Last week Covergalls celebrated our founder and CEO, Alicia Woods, being nominated into Women in Mining (WIM) UK’s biennial “100 Global Inspirational Women in Mining” publication.
The publication is dedicated to highlighting incredible stories of women who champion equity and fairness in the mining industry and the ways they forged their careers.
The nomination felt incredible, and somewhat unreal, to Alicia.
“I think sometimes you kind of feel like you're on a bit of an island,” she said, when asked how she felt being named in WIM100. “But to be recognized around the world about your work and to hear that the impact is extremely important - it definitely helps to keep the fire lit and helps to build momentum to keep moving forward and pushing those boundaries.”
As an entrepreneur this fire is key, especially since Alicia has been able to do what many women today struggle with: breaking into a notoriously competitive and male-dominated industry.
Reflecting on 20 years in the mining industry
Alicia had always envisioned herself being in the mining industry growing up in Sudbury, Ontario. It was the family trade. Her grandfather, father and uncles all had worked in the mining industry and in 1979 launched their own equipment company, Marcotte Mining.
“My father passed away when I was 13 years old. That's when I had to rethink my career and what it would look like,” said Alicia.
While taking evening courses in early childhood education she found herself helping out back at the company her family had started. At first it was just with administration work but not before long it became her full time job.
Today Alicia is the sole owner, president, and CEO of Covergalls Inc., which continues to grow under her leadership.
“One of the areas of focus for us is growing the CG aligned consulting division, which we just launched in the fall. We really hope to engage with companies in the mining industry, to help them tackle strategies and initiatives around diversity and inclusion and support them in working towards achieving the UN sustainable goals,” said Alicia.
Her appearance as one of 100 Global Inspirational Women in Mining is a reflection of her hard work, says Theresa Nyabeze, who nominated her for the recognition.
“Alicia, to me at least, is somebody I have just seen grow over the years. I admire how she is willing to take risks in terms of treading new territory,” said Theresa.
Alongside Alicia’s nomination were six other amazing Canadian women we should also celebrate and mention:
Recognizing diverse boards help create positive changes
Concepts like the importance of diversity and inclusion are not new. There is a growing demand and evidence that companies need to come up with strategies to improve workplace diversity that reflect our increasingly interconnected and demographically diverse world.
What is new is that more and more we are seeing evidence of why supporting gender diversity and recognition can make organizations stronger.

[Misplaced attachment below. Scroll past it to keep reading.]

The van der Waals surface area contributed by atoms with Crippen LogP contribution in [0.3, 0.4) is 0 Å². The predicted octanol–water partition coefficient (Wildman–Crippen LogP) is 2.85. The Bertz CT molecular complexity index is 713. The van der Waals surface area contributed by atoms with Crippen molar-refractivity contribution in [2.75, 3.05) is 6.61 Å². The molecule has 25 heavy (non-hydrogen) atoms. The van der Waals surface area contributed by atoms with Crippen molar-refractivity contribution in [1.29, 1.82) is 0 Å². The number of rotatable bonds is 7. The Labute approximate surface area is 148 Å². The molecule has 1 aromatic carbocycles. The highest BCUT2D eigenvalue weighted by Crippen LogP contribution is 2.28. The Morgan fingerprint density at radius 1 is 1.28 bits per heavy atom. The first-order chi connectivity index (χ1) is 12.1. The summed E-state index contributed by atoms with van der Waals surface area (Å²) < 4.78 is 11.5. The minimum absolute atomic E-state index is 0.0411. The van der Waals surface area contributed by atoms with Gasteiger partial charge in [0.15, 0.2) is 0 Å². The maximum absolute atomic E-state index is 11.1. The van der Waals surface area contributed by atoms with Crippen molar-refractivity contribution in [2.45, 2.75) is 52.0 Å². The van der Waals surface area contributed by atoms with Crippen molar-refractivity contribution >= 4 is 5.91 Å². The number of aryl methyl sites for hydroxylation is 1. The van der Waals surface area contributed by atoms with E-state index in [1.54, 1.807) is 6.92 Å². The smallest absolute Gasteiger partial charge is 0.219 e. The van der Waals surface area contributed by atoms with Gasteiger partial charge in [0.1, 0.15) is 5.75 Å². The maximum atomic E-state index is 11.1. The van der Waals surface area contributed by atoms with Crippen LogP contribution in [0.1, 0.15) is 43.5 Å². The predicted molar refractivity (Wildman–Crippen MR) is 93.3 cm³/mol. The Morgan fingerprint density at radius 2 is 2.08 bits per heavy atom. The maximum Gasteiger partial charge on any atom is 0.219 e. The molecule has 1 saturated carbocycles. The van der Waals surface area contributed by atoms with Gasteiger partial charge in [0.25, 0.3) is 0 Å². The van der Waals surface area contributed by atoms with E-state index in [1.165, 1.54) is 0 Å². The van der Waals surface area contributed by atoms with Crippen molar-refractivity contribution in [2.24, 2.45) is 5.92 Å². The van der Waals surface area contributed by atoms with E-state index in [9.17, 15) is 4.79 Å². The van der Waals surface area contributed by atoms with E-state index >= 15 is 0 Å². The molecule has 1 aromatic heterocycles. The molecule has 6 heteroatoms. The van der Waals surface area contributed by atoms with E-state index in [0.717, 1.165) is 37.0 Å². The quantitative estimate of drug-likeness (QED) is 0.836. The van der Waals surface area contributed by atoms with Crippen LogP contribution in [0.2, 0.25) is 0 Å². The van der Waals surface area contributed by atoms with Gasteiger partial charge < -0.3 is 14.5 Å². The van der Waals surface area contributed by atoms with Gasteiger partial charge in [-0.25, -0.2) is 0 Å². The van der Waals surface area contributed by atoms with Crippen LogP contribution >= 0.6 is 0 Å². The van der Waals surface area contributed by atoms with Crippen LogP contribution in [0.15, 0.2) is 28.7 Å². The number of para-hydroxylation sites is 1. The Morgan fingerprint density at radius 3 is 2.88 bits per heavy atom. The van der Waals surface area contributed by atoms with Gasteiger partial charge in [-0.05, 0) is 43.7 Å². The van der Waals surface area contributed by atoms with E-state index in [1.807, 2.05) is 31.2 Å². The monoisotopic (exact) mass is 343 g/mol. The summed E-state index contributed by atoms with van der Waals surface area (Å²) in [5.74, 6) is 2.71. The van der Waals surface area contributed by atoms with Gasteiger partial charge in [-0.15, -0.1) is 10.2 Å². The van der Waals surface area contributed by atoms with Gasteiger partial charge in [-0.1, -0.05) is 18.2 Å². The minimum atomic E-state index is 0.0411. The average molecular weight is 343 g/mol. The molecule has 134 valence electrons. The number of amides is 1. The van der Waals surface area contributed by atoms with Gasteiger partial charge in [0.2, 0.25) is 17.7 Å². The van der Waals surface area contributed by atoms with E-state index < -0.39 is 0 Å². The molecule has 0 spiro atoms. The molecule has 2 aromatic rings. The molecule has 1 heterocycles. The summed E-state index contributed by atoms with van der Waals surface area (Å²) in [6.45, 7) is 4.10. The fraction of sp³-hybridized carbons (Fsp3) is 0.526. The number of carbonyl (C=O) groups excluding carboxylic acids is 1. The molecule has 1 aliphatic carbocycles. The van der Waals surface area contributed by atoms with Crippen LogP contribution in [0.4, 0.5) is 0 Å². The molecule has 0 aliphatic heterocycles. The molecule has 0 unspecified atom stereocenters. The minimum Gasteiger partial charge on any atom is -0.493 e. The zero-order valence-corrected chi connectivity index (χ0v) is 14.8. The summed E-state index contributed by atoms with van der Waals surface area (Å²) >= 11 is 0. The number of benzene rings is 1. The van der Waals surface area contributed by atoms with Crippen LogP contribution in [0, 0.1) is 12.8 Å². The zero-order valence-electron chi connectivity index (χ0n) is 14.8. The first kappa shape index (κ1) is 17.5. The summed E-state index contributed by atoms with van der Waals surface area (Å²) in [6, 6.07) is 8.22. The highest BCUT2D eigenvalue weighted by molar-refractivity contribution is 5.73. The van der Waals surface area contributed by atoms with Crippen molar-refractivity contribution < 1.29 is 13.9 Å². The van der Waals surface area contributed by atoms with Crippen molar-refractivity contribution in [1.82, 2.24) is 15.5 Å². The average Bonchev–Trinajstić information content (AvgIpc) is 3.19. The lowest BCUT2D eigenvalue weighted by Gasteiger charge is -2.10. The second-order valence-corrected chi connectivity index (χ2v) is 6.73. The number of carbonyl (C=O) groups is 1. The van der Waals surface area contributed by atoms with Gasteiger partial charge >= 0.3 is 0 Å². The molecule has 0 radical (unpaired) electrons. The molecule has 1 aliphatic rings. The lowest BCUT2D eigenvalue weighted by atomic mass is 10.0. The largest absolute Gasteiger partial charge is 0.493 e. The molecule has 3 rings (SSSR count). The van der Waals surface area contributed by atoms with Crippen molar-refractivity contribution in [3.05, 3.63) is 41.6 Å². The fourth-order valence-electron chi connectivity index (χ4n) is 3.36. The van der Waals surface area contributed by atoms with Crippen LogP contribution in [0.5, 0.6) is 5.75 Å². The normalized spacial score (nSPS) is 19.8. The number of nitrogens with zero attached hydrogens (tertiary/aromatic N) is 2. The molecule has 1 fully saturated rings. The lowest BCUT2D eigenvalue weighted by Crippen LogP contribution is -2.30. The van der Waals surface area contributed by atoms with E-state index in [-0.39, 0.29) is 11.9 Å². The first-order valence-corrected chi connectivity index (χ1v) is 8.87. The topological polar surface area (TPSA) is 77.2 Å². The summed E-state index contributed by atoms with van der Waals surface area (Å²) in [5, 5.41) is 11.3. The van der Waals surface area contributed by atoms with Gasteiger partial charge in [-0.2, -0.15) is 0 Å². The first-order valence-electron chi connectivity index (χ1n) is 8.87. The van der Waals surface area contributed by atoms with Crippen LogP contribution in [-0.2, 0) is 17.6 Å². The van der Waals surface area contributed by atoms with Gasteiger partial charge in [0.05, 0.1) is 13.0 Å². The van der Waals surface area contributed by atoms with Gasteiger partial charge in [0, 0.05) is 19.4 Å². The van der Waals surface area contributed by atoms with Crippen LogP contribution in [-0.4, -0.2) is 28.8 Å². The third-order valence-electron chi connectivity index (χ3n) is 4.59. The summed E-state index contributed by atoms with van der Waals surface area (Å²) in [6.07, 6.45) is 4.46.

“If you look at the work that WIM UK is doing with this recognition, I think that it’s giving a visual representation to people that are in the industry. Representation does matter and you can, you know... be what you don't see,” said Alicia.
Back in 2012, WIM (UK) commissioned a three stage study with PWC in London to cover in their 2013 WIM100 publication. The study was to analyze trends and performance of women on boards and in senior executive positions in the global mining industry and to see what benefits having higher female representation in those positions could have on corporate performance.
No surprise: the mining industry had fewer women on its boards and in its senior executive positions than any other major global industry, and by a considerable margin. What was interesting, though, was that the organizations who did have women on boards significantly outperformed those without them in terms of recorded profits, resource-to–reserve definitions and sustainability, among other metrics.
This evidence is encouraging, especially in the face of the current gender disparities women in science, technology, engineering, and math careers still existing now.
Yet the impact of these findings can be taken a step further.
“Having visible role models is critical if we are going to attract and retain more women to help solve the challenges of global development and the responsible supply of resources for future generations.”
Women in Mining (WIM) UK’s biennial “100 Global Inspirational Women in Mining” publication.
Theresa, who is a professional mining engineer working underground as a frontline supervisor, has experienced this point personally.
She and Alicia first met when they were in high school, but reconnected later on when they both realized they were in the same field, trying to navigate conferences and build their networks. For Theresa, it was reassuring to know that she had someone who shared her vision of working to create a diversified industry. Alicia, likewise.
“Just having a support system in the mining industry does help,” said Theresa. “I can think back to, you know, any of the conferences I have attended at the same time as Alicia and it just being nice to have a good sounding board for situations that may happen.”
But Theresa also believes that the support system needs to come even sooner.
“What we need, in my opinion, is little people from a young age to be open to all types of paths. And we need to not stand in their way. That's something that we're having a problem with gender diversity in, you know. That's one of our big issues. We're raising up girl children to somehow not be able to visualize themselves, instead of girls. And we're trying to address it too late.”
You can check out Theresa’s children’s book called “Underground: My Mining Adventure,” which is about a little girl who goes underground for a day and discovers what the mining industry is all about.